On being runner-up in Lakeland Book of the Year award category
Yesterday I did not win the Lakeland Book of the Year award. At one level there is a thin line between success and failure. Everyone wants to win the race. However, there are times when relative success is to be cherished.
After the initial disappointment of being ‘merely’ a category runner-up, I am now thinking that it is actually a pretty special achievement. The Lakeland Book of the Year Awards “encourage and celebrate writing and publishing in Cumbria, and contribute to furthering the wonderful literary heritage of the County”. It is a prestigious award, that has been going since 1984. It has high profile judges – this year Hunter Davies, Eric Robson and Fiona Armstrong. The overall winners command respect – last year’s was James Rebanks (for The Shepherd’s Life), and previously it has been Keith Richardson, Harry Griffin and Alan Hankinson.
I was really pleased to be able to travel to the Lakes and attend the award ceremony, which was held in the beautiful Armathwaite Hall Hotel, alongside Bassenthwaite Lake. For the award this year there were over 50 entries, which have to be predominantly about Cumbrian people and places, of which 15 were shortlisted for the 5 category awards (I was in the Guides and Places category), four of which were the eventual short list for the overall Lakeland Book of the Year award.
It was a really great award ceremony, with most excellent food, a fund-raising opportunity for the Cumbria Flood Appeal, and networking possibilities. Two years ago at the same event I met and chatted with mountaineering legend Doug Scott, and this year commiserated with Kendal AC’s top fell runner Rebecca Robinson, who was on crutches after breaking a metatarsal when running the Skiddaw race at the weekend (she was also 6th fastest UK female marathon runner in 2015).
One of the best things about the event is that the judges give their thoughts on the shortlisted books. Eric Robson went through those up for the Striding Edge Prize Prize for Guides and Places, and said the following about The Round:
We come to The Round by Steve Chilton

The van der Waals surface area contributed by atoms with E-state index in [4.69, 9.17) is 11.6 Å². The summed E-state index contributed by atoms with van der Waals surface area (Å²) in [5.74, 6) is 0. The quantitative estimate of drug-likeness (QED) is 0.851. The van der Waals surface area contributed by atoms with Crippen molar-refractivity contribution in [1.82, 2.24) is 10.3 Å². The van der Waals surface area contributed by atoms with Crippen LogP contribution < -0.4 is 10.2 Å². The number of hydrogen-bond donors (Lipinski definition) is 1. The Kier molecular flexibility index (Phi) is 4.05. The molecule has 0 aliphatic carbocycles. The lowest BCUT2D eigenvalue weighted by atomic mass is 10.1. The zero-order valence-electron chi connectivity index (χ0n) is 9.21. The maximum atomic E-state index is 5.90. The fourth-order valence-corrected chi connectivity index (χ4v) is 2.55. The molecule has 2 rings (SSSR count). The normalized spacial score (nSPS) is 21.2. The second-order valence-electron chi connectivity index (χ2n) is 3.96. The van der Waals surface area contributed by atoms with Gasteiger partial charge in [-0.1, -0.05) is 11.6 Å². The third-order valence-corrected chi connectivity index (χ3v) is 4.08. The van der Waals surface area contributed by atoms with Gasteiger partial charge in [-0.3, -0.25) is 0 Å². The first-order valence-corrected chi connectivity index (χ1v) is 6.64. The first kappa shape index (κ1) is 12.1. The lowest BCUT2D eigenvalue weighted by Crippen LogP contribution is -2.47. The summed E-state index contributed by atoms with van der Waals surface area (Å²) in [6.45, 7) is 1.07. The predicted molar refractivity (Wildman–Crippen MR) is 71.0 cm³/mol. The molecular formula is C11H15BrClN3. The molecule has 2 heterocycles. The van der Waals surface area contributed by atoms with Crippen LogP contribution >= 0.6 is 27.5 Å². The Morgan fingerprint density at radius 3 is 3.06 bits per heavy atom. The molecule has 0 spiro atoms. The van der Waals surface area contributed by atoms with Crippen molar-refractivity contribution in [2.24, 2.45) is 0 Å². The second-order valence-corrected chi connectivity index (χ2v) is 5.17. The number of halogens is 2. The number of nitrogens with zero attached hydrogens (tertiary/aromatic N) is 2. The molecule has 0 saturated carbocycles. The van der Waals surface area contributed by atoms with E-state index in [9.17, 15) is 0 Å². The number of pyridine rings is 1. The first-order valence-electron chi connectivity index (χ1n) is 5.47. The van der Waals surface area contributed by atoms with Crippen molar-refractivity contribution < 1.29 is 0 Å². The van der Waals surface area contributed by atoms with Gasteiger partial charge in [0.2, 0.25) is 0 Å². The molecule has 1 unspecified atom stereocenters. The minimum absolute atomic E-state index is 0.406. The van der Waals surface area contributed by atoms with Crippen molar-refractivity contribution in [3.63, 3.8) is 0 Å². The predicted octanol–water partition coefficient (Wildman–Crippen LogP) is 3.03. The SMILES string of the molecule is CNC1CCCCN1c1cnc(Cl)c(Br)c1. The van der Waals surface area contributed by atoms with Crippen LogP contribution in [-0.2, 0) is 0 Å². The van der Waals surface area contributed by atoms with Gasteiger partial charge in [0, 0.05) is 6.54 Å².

His earlier book ‘It’s a hill, get over it’ (lovely title), about fell running as well, won the Bill Rollison Prize in 2014. For those of you not of a mountain pounding persuasion, The Bob Graham is a Lakeland mountain challenge. It is 62 miles, takes in 42 peaks and 27,000 feet of ascent, which you have to do in mere 24 hours. As you do. I was trained for the Bob Graham Round by my neighbour in Wasdale – Joss Naylor. He said he would take me out running. I lost. That was just round the function room of the Santon Bridge Hotel. This book about fell running, which is a fairly specialist subject, could have been totally boring. It could have been statistics in hardback. But in fact it is inspirational and it is compelling. It is a great read. It also told me that Chris Brasher failed in his attempt to do the Bob Graham Round, which made me feel a lot better.
When the announcements came, I was runner-up in the ‘Striding Edge Prize for Guides and Places’, a category that was won by The Gathering Tide by Karen Lloyd.
So, I collected my runners up certificate and we waited for the overall winner to be announced. It was the winner of the Illustration and Presentation category, a book called Lakeland Waterways.
It was written by a guy that works on the passenger boats on Windermere.
Reflecting on it now, I am really chuffed to be short listed for this prestigious prize. But there is no time to dwell on it. I am moving on to apply the finishing touches to my third book. I just hope that it is written well enough to get some recognition of this sort when it comes out (in early 2017).
Or signed copies direct from me.